• Linux doesn’t crash without any apparent reasons. A crashing web browser can’t render your system unusable.
  • Linux doesn’t reboot by itself! Automated software updates won’t force your computer to reboot if you leave it alone for a while. Don’t you hate it when you’re downloading a huge file and go to bed thinking it will be done when you get up just to find Windows sitting at the login prompt again with the cheery “Your computer was rebooted to apply important updates” message?
  • Also contrary to rumour, Linux supports a whole mess of hardware out-of-the-box. There are more drivers bundled with Linux than Windows. You don’t have to resort to finding the vendor’s site or using Windows Update to make things work.
  • Linux brought about the entire Netbook subnotebook market. The Netbook wouldn’t have seen the light of day if it weren’t for a license-free operating system and suite of applications to help slash the price.
  • The open source philosophy protects you from malice due to the inordinate amount of peer review it offers. You wouldn’t have the G-Archiver Trojan stealing Gmail passwords if it were open source, for instance.
  • Linux is released when it is ready. The software is free so there is no pressure to release it before it is ready just to achieve sales targets.
  • You can give Linux to your parents and grandparents and know they’ll have no problems. It will boot fine, let them check e-mail, browse the web, share photos, print and write letters without fear of their online safety or software crashes.
  • Linux is designed by people who genuinely seek to maximise performance, not maximise profits. The overall speed and experience is monumental.
  • Not to mention the large industry-wide backing Linux receives. Such large organisations like IBM and Sun Microsystems and Oracle and Red Hat and Ubuntu are feeding into the advancement of Linux. Yet, only Microsoft is working on Windows. As a result, Linux is advancing beyond what one corporation could achieve and has major enterprises invested in its success.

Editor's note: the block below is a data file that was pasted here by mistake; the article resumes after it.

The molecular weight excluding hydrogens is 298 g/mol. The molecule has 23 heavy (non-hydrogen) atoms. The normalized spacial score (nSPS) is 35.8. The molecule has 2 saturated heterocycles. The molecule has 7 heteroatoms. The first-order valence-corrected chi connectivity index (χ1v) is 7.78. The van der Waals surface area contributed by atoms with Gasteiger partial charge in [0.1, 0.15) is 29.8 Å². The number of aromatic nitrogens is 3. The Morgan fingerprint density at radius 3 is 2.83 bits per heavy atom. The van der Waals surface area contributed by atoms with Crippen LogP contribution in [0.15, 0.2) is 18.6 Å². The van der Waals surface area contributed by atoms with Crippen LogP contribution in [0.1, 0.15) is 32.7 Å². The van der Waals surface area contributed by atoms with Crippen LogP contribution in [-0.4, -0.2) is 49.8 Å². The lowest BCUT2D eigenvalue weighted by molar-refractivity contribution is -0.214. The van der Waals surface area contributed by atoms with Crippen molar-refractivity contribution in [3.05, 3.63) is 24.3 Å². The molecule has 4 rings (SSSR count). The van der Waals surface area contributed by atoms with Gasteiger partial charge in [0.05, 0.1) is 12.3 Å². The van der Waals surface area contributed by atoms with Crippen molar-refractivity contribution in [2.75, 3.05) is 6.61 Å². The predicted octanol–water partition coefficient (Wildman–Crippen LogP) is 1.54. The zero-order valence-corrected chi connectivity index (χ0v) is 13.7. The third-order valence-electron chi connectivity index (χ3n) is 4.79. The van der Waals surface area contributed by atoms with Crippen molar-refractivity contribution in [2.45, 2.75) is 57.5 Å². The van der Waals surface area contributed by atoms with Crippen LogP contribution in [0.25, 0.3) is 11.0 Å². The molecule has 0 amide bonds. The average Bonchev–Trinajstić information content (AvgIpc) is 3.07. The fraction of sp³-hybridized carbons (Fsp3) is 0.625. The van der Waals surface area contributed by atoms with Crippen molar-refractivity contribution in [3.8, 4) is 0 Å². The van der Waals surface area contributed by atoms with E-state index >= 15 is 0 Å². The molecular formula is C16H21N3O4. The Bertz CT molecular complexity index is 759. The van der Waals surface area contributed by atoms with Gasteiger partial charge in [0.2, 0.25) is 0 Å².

• Linux Just Works

Ok, so those are my hand picked reasons from the list.  I basically picked them because they were the more general, universal reasons in the list.  Have a toddle over and read the full 100 at iTWire if the mood takes you.


Ubuntu 8.10 Intrepid Ibex Alpha 6 on a Dell XPS M1330 Laptop

September 26, 2008

I normally upgrade my Ubuntu installation to the latest Alpha when it becomes available.  I just love being an early adopter for no other reason than that.

However up to Alpha 5 I have been unable to get the M1330 to boot using the install media or a direct system update via the net.  Black screen crashes with each method.  So along comes the Alpha 6 yesterday or the day before and I try over again.

And we have success.  I have tested both the distro upgrade via the net from 8.04.1 and also a direct, clean install from the i386 live cd.  Both work flawlessly.  The only bug I had, which was resolved it seems by an update released shortly after I upgraded, was the wireless, which didn’t work correctly.  However, like I say, this is now working fine too.